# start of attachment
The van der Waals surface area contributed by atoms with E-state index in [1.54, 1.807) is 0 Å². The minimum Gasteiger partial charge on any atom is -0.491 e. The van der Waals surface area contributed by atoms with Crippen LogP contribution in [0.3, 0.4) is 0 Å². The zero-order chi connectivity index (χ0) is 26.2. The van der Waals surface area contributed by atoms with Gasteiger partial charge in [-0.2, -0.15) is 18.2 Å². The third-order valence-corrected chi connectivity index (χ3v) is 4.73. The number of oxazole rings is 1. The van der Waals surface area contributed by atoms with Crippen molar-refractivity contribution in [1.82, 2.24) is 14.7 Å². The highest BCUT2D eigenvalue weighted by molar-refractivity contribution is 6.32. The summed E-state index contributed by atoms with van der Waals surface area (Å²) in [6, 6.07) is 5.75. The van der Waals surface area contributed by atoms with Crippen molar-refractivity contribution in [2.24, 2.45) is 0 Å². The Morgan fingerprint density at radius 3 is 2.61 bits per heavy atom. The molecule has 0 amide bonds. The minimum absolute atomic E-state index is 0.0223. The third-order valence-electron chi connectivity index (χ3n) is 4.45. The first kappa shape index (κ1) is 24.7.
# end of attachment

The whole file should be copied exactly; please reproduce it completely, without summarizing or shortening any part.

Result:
The van der Waals surface area contributed by atoms with E-state index in [1.54, 1.807) is 0 Å². The minimum Gasteiger partial charge on any atom is -0.491 e. The van der Waals surface area contributed by atoms with Crippen LogP contribution in [0.3, 0.4) is 0 Å². The zero-order chi connectivity index (χ0) is 26.2. The van der Waals surface area contributed by atoms with Gasteiger partial charge in [-0.2, -0.15) is 18.2 Å². The third-order valence-corrected chi connectivity index (χ3v) is 4.73. The number of oxazole rings is 1. The van der Waals surface area contributed by atoms with Crippen molar-refractivity contribution in [1.82, 2.24) is 14.7 Å². The highest BCUT2D eigenvalue weighted by molar-refractivity contribution is 6.32. The summed E-state index contributed by atoms with van der Waals surface area (Å²) in [6, 6.07) is 5.75. The van der Waals surface area contributed by atoms with Crippen molar-refractivity contribution in [2.24, 2.45) is 0 Å². The Morgan fingerprint density at radius 3 is 2.61 bits per heavy atom. The molecule has 0 amide bonds. The minimum absolute atomic E-state index is 0.0223. The third-order valence-electron chi connectivity index (χ3n) is 4.45. The first kappa shape index (κ1) is 24.7.